Treatment #2: Tissue specific stretching. Di Giovanni and colleagues advocate teaching patients plantar fascia specific stretching.8 This technique is superior to calf stretching.8,9 While physical therapists may be familiar with this newer technique, most primary care doctors are not.
Treatment #3: Corticosteroid injection. I do not hesitate to inject the plantar fascia with combination short- and long-acting betamethasone. The scientific literature shows good evidence supporting the efficacy of this treatment.10 While plantar fasciosis is not an inflammatory condition, a corticosteroid is one of the few substances that can reverse some of the stages of this degenerative condition, particularly collagen hypertrophy.11 Podiatric physicians are the most skilled at administering this injection simply because we know the anatomy and we do more of these injections than anybody else.
Treatment #4: Footwear modification. My years of experience have proven that identifying and eliminating faulty footwear is an essential part of the treatment plan for plantar heel pain. Knowledge of footwear is essential for the podiatric physician and should set us apart from other specialties.
Treatment #5: Radiofrequency nerve ablation. A low-cost and safe modality to treat recalcitrant plantar heel pain is radiofrequency ablation of the inferior calcaneal nerve (also known as “Baxter’s nerve”). Not only is this procedure indicated for a nerve entrapment, clinicians can use the modality to relieve the pain of chronic plantar fasciosis. In both conditions, 80 percent of patients receive significant long-term relief with no risks or complications.12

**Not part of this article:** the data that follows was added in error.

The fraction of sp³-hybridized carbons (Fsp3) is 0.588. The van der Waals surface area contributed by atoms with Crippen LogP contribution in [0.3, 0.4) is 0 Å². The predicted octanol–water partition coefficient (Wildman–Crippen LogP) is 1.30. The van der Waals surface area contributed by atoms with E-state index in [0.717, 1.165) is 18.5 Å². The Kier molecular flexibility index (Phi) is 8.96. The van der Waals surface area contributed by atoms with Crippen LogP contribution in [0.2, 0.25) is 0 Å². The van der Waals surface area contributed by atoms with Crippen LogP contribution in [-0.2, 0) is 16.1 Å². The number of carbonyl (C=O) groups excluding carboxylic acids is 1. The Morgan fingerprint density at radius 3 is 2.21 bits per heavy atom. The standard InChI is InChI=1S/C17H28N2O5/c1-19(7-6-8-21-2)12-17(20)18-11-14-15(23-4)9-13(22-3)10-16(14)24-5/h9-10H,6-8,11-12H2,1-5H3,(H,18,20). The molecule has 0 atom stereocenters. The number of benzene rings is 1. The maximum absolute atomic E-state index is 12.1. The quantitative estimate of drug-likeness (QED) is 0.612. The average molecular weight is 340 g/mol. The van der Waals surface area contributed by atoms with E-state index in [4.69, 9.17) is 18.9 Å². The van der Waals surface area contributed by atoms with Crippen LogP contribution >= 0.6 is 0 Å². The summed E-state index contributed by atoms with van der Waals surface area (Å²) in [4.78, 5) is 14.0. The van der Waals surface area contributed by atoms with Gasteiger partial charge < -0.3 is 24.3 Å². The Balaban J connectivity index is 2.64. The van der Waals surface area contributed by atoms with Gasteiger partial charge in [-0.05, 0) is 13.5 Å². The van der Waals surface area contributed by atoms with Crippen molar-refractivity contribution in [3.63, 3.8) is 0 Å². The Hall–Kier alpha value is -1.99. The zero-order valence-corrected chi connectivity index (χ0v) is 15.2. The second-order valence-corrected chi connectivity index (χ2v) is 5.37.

The podiatric physician can best implement these treatment approaches. These interventions are not well known nor are they part of mainstream treatment by primary care doctors. These modalities are certainly not easy to implement by reading about them on the Internet. If patients seek a foot and ankle specialist to obtain relief of plantar heel pain, the treatment they receive should reflect the specialized training and knowledge that podiatric physicians have.